Research interests

DNA isolation from Hymenoptera insects, application of PCR methods, electrophoresis, comparison, and analysis of gene sequences. Evaluation of the variability of the genes encoding the sting venom proteins, the rate of evolution and the determination of the relationship with the adaptive potential of the respective species. Phylogeny reconstruction of Hymenoptera insects using “traditional” molecular markers that undergo neutral evolution and new molecular markers undergoing direct selection.

Annotation of the dissertation

The aim of this dissertation:
• On the basis of new empirical data to verify the hypothesis that genetic variability and their relative evolutionary rate positively associated with taxa’s adaptation potential;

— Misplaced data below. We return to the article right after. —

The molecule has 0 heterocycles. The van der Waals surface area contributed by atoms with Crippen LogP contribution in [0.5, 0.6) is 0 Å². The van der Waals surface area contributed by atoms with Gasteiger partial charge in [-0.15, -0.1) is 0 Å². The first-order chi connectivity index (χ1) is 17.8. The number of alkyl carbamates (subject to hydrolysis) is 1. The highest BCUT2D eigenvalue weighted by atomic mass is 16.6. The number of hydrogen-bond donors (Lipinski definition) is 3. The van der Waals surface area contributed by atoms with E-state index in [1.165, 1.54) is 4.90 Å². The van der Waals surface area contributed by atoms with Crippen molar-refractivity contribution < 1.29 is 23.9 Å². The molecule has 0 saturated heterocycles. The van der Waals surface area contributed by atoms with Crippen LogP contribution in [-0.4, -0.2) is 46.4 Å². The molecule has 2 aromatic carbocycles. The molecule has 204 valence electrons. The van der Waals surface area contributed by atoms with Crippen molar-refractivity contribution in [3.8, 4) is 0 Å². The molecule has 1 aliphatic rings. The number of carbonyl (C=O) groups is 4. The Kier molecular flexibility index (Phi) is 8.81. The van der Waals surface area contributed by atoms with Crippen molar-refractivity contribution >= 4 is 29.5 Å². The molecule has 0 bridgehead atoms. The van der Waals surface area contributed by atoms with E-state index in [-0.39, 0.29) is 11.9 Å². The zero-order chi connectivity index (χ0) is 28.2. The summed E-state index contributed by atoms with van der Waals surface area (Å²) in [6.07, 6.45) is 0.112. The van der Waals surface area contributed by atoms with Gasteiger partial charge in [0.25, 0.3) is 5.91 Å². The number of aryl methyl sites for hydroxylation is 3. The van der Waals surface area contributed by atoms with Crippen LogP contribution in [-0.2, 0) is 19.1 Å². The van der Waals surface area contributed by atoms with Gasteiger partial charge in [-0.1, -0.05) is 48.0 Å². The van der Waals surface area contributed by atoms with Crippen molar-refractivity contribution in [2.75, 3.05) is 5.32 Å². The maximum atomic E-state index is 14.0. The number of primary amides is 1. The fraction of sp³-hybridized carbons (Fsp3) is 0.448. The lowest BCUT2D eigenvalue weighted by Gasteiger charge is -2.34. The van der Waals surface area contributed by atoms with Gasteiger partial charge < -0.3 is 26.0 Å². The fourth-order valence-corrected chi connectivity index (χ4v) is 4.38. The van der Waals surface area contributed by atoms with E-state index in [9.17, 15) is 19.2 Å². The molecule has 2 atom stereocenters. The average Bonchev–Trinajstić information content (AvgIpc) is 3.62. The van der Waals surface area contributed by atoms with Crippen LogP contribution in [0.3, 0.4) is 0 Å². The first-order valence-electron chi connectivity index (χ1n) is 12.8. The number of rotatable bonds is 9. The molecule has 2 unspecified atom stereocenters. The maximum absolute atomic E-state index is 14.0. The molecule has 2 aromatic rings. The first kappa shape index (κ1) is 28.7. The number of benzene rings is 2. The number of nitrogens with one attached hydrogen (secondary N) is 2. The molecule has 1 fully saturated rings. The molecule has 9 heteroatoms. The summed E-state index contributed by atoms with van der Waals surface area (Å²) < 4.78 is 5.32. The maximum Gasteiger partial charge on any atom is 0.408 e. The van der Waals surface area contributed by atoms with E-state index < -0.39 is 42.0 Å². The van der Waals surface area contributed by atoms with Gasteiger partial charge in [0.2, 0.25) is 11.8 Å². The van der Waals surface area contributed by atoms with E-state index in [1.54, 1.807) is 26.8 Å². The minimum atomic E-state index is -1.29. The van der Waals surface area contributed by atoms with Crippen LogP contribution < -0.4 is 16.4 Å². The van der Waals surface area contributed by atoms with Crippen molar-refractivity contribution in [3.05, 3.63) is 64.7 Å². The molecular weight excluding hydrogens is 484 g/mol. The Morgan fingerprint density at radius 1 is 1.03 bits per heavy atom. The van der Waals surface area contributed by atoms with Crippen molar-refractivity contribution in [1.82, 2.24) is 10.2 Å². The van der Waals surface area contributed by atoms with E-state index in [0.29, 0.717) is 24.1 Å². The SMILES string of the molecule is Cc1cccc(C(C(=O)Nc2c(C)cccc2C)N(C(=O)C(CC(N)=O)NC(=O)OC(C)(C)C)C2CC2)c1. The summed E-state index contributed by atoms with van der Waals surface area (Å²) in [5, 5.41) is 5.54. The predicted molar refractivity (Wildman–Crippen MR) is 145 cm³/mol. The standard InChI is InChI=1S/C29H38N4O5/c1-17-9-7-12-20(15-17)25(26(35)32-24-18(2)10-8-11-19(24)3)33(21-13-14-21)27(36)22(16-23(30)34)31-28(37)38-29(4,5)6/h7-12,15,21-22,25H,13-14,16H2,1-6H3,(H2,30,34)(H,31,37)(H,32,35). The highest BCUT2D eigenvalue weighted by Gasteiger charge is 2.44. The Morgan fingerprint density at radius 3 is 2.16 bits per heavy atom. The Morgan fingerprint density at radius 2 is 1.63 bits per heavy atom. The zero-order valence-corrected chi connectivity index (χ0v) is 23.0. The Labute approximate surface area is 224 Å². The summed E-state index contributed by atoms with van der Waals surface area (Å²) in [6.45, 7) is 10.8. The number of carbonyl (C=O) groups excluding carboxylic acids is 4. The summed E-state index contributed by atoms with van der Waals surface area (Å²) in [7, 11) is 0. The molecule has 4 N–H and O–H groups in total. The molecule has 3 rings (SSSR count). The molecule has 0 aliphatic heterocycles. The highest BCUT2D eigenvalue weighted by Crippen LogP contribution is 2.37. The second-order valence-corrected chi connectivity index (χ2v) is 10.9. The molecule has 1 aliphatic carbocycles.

• Identify the morphology, ecology and behavioral traits associated with adaptability to anthropogenic environment.

• Compare poison’s enzyme’s genes orthologous sequences of phylogenetically close wasp species preying on phylogenetically distant prey, and phylogenetically distant wasp species preying on phylogenetically close prey to assess their relative evolution rate and evolution rate dependence on prey selection.
• Compare orthologous gene sequences variability, the relative speed of the evolution of bees and wasps in those species that do not easily adapts and in those that easily adapt; evaluate selected genes sequences variability in connection to the kinds of an adaptation potential;
• Identify which of the types of morphology, ecology and behavior traits could be related to the ability of the species to adapt to anthropogenic environment.